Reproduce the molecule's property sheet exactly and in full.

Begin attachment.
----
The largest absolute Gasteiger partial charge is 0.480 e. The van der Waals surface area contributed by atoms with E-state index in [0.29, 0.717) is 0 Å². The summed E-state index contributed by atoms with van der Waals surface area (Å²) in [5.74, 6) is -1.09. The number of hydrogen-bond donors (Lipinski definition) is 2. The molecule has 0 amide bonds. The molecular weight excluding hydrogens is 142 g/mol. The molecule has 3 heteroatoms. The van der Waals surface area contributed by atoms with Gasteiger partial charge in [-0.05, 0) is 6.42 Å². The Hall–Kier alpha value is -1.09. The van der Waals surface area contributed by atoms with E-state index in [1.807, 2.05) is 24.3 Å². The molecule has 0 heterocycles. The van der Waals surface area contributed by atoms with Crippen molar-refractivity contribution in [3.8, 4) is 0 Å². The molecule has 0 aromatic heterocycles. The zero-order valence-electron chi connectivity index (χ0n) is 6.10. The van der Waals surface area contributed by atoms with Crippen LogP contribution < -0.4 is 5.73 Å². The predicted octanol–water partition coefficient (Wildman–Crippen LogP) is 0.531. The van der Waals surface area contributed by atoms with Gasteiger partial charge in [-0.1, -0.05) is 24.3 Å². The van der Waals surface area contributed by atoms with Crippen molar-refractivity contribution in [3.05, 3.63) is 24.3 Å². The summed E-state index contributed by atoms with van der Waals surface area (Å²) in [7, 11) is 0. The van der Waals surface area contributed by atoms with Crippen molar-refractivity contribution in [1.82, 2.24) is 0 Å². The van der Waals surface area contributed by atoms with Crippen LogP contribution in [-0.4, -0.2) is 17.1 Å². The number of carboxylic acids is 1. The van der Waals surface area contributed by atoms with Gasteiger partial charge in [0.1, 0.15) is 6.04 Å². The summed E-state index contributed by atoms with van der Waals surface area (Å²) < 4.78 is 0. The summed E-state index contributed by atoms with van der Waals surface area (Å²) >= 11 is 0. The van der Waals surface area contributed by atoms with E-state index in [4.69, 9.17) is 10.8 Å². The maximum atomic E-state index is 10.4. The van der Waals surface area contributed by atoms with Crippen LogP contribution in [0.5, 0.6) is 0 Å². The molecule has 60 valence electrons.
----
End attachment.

The largest absolute Gasteiger partial charge is 0.480 e. The van der Waals surface area contributed by atoms with E-state index in [0.29, 0.717) is 0 Å². The summed E-state index contributed by atoms with van der Waals surface area (Å²) in [5.74, 6) is -1.09. The number of hydrogen-bond donors (Lipinski definition) is 2. The molecule has 0 amide bonds. The molecular weight excluding hydrogens is 142 g/mol. The molecule has 3 heteroatoms. The van der Waals surface area contributed by atoms with Gasteiger partial charge in [-0.05, 0) is 6.42 Å². The Hall–Kier alpha value is -1.09. The van der Waals surface area contributed by atoms with E-state index in [1.807, 2.05) is 24.3 Å². The molecule has 0 heterocycles. The van der Waals surface area contributed by atoms with Crippen molar-refractivity contribution in [3.8, 4) is 0 Å². The molecule has 0 aromatic heterocycles. The zero-order valence-electron chi connectivity index (χ0n) is 6.10. The van der Waals surface area contributed by atoms with Crippen LogP contribution < -0.4 is 5.73 Å². The predicted octanol–water partition coefficient (Wildman–Crippen LogP) is 0.531. The van der Waals surface area contributed by atoms with Gasteiger partial charge in [-0.1, -0.05) is 24.3 Å². The van der Waals surface area contributed by atoms with Crippen molar-refractivity contribution in [3.05, 3.63) is 24.3 Å². The summed E-state index contributed by atoms with van der Waals surface area (Å²) in [7, 11) is 0. The van der Waals surface area contributed by atoms with Crippen molar-refractivity contribution in [1.82, 2.24) is 0 Å². The van der Waals surface area contributed by atoms with Crippen LogP contribution in [-0.4, -0.2) is 17.1 Å². The number of carboxylic acids is 1. The van der Waals surface area contributed by atoms with Gasteiger partial charge in [0.1, 0.15) is 6.04 Å². The summed E-state index contributed by atoms with van der Waals surface area (Å²) < 4.78 is 0. The summed E-state index contributed by atoms with van der Waals surface area (Å²) >= 11 is 0. The van der Waals surface area contributed by atoms with E-state index in [4.69, 9.17) is 10.8 Å². The maximum atomic E-state index is 10.4. The van der Waals surface area contributed by atoms with Crippen LogP contribution in [0.5, 0.6) is 0 Å². The molecule has 60 valence electrons.